Palm Photo.jpg

Palm plays rock music backwards. Eve Alpert and Kasra

Kurt's guitars occupy themselves most often with the

pace-keeping work typical of a rhythm section.

Meanwhile, Gerasimos Livitsanos' bass and Hugo

Stanley's drums perform commentary and reportage f

rom their deeply embedded positions at the front.

The band is firmly attached to the physicality of rock,

but not as much its tone; their instruments tend

to sound like any number of things at any given time.


None of the members of Palm are formally trained on

their instruments. The band formed in 2011 at college

in Upstate New York, when high school friends Eve and

Kasra met Gerasimos and Hugo. In those early days, the

band was just beginning to forge its collective musical

identity through experiments in recording and

performing live.


Their first album, Trading Basics (2015), was written in

Hudson, NY, a riverside outpost where the group could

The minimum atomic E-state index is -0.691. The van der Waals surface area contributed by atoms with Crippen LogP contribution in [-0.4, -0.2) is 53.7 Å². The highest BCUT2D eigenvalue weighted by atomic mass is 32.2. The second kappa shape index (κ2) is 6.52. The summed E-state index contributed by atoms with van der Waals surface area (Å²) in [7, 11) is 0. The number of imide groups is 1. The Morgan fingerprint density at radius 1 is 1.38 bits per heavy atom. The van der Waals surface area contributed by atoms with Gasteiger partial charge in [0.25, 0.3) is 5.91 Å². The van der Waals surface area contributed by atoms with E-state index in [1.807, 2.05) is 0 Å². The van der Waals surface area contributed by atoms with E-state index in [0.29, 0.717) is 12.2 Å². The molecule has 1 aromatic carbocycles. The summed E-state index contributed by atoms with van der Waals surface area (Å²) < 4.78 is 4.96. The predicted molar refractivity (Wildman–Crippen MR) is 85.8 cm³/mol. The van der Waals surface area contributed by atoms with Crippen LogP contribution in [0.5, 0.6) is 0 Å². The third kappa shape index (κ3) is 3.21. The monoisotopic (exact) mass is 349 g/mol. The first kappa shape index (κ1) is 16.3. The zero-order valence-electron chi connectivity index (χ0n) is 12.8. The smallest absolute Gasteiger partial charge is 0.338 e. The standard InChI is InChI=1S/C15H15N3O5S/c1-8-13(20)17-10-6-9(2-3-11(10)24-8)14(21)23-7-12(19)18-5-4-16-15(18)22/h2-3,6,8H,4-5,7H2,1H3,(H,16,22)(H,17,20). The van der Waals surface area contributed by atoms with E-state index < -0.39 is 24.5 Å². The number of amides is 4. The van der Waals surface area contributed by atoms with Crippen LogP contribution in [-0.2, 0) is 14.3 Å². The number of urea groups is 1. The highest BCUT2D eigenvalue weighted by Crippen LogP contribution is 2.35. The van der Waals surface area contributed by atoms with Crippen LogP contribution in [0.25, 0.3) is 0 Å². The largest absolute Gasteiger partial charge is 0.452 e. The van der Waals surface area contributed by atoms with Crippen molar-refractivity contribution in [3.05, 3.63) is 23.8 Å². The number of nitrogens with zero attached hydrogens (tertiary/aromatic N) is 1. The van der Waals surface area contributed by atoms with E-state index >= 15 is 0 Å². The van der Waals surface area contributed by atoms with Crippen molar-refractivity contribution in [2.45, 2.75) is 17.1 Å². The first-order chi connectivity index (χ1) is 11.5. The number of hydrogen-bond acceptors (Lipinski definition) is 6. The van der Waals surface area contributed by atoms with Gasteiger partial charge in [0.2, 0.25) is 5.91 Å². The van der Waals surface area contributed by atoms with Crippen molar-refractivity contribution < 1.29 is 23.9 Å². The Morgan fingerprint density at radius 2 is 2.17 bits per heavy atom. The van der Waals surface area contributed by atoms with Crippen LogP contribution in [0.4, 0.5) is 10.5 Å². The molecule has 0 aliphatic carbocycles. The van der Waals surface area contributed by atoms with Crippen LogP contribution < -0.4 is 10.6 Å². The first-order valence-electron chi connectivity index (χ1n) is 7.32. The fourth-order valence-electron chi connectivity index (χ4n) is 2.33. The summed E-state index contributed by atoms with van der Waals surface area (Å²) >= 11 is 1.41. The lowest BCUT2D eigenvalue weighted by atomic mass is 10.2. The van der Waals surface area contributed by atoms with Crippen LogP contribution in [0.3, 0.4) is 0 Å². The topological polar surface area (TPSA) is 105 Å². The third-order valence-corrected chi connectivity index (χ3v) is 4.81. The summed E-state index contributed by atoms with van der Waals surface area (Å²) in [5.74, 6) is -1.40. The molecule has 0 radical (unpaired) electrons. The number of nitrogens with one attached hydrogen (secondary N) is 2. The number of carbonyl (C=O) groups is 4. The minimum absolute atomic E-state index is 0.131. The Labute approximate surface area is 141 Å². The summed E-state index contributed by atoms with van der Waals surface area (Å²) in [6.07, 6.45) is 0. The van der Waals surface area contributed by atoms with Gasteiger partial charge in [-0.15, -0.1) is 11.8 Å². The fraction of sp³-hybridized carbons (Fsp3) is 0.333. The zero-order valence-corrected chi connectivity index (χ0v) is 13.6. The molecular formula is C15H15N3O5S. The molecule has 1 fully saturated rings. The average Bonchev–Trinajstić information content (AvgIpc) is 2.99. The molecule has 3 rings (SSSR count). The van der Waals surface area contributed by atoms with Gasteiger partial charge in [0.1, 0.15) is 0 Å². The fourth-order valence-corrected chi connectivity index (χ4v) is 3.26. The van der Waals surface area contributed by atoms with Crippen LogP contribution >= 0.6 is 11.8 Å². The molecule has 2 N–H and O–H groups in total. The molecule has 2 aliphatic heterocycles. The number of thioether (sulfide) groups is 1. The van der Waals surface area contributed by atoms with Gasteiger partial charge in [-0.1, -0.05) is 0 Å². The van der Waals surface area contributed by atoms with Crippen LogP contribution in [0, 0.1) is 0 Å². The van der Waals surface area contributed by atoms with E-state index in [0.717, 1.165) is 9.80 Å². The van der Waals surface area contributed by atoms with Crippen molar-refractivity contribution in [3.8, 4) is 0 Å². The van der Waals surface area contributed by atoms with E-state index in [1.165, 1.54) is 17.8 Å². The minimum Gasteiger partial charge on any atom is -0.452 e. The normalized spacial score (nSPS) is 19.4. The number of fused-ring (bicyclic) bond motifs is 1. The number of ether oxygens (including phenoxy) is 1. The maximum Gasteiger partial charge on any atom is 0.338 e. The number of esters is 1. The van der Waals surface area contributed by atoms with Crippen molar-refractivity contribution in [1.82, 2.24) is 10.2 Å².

clarify its intentions outside the direct influence of

nearby cultural capitals. That year, the members of

Palm relocated to Philadelphia, where they continue to

live only a few blocks apart from one another. This

proximity has facilitated a level of collaboration

necessary for a sound so slippery to remain in the firm

grasp of its players.



On 2017's Shadow Expert EP, they made use of the

steady hand granted by a tireless touring schedule,

cutting their songs to efficiencies of pop confection

without sacrificing the avant-adventurism at the

center. The effort was met with praise from such

outlets as Pitchfork, Stereogum, Spin, and

Tiny Mix Tapes, who likened the sound variously

to Stereolab, Slint, Sonic Youth and Broadcast. With

Rock Island (2018), Palm excuses the company of these

myriad influences with a sly brush of a hand,

ushering the listener into a new domain, thrillingly

strange for all its familiarity.